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Is the name kernel panic being used outside of Linux-based systems?

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up vote 6 down vote accepted

The original v1 version of Unix had a label in the source code (assembly language) called panic:. If something went wrong elsewhere, code would jump to there and the system would reboot (that's an assumption given a comment in the code, in contradiction to the Van Vleck quote). The string "kernel panic" does not appear there, but this would appear to be the origin of kernel panic in Unix.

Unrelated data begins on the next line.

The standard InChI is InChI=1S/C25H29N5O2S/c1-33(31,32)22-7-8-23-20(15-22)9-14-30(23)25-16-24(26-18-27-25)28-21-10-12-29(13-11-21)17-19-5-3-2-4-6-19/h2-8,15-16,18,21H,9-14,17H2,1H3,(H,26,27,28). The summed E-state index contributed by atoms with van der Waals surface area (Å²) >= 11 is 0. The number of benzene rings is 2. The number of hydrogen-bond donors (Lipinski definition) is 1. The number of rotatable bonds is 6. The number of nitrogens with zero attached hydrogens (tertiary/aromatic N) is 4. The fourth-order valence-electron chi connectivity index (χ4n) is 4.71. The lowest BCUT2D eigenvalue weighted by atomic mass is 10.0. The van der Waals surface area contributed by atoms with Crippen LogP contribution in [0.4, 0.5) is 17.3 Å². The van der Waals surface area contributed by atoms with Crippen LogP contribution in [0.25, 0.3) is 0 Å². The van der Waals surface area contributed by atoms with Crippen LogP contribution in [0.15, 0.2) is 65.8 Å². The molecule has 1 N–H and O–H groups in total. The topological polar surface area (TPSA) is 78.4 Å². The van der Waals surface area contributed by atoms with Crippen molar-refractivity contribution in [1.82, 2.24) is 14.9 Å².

The term has continued to be used throughout the lifetime of Unix and its derivatives.

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Yes, the term was handed down from the original Unix, and was coined by Dennis Ritchie..

As recounted by Tom Van Vleck:

I remarked to Dennis that easily half the code I was writing in Multics was error recovery code. He said, “We left all that stuff out. If there's an error, we have this routine called panic, and when it is called, the machine crashes, and you holler down the hall, ‘Hey, reboot it.’”

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